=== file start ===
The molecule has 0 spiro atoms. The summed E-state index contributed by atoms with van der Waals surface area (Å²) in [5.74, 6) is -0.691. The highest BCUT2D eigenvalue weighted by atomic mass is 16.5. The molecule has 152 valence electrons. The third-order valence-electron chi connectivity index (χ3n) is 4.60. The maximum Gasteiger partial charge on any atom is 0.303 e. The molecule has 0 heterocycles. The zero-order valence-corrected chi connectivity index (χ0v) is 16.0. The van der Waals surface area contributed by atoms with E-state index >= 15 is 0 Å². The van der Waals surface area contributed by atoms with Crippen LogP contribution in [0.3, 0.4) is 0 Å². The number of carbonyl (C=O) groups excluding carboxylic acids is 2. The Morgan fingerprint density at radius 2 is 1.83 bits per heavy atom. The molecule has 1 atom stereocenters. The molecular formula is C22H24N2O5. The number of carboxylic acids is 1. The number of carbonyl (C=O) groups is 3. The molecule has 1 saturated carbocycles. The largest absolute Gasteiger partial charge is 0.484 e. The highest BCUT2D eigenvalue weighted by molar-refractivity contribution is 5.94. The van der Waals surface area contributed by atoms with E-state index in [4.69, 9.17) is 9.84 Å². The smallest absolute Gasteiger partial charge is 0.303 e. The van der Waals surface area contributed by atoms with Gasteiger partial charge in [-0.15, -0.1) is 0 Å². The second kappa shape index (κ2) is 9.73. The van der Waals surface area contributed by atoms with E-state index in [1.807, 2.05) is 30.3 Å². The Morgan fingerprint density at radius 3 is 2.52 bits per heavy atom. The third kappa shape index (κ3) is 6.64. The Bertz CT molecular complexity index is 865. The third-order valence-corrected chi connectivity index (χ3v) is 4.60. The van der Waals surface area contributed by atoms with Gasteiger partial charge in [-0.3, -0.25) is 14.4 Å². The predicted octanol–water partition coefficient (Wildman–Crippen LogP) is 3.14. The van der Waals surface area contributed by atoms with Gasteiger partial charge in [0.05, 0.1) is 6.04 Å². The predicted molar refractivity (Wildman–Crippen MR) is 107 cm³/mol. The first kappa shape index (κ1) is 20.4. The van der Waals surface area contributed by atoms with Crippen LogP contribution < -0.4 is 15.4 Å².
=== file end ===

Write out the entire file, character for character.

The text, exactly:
The molecule has 0 spiro atoms. The summed E-state index contributed by atoms with van der Waals surface area (Å²) in [5.74, 6) is -0.691. The highest BCUT2D eigenvalue weighted by atomic mass is 16.5. The molecule has 152 valence electrons. The third-order valence-electron chi connectivity index (χ3n) is 4.60. The maximum Gasteiger partial charge on any atom is 0.303 e. The molecule has 0 heterocycles. The zero-order valence-corrected chi connectivity index (χ0v) is 16.0. The van der Waals surface area contributed by atoms with E-state index >= 15 is 0 Å². The van der Waals surface area contributed by atoms with Crippen LogP contribution in [0.3, 0.4) is 0 Å². The number of carbonyl (C=O) groups excluding carboxylic acids is 2. The Morgan fingerprint density at radius 2 is 1.83 bits per heavy atom. The molecule has 1 atom stereocenters. The molecular formula is C22H24N2O5. The number of carboxylic acids is 1. The number of carbonyl (C=O) groups is 3. The molecule has 1 saturated carbocycles. The largest absolute Gasteiger partial charge is 0.484 e. The highest BCUT2D eigenvalue weighted by molar-refractivity contribution is 5.94. The van der Waals surface area contributed by atoms with E-state index in [4.69, 9.17) is 9.84 Å². The smallest absolute Gasteiger partial charge is 0.303 e. The van der Waals surface area contributed by atoms with Gasteiger partial charge in [-0.15, -0.1) is 0 Å². The second kappa shape index (κ2) is 9.73. The van der Waals surface area contributed by atoms with E-state index in [1.807, 2.05) is 30.3 Å². The Morgan fingerprint density at radius 3 is 2.52 bits per heavy atom. The third kappa shape index (κ3) is 6.64. The Bertz CT molecular complexity index is 865. The third-order valence-corrected chi connectivity index (χ3v) is 4.60. The van der Waals surface area contributed by atoms with Gasteiger partial charge in [-0.3, -0.25) is 14.4 Å². The predicted octanol–water partition coefficient (Wildman–Crippen LogP) is 3.14. The van der Waals surface area contributed by atoms with Gasteiger partial charge in [0.05, 0.1) is 6.04 Å². The predicted molar refractivity (Wildman–Crippen MR) is 107 cm³/mol. The first kappa shape index (κ1) is 20.4. The van der Waals surface area contributed by atoms with Crippen LogP contribution < -0.4 is 15.4 Å².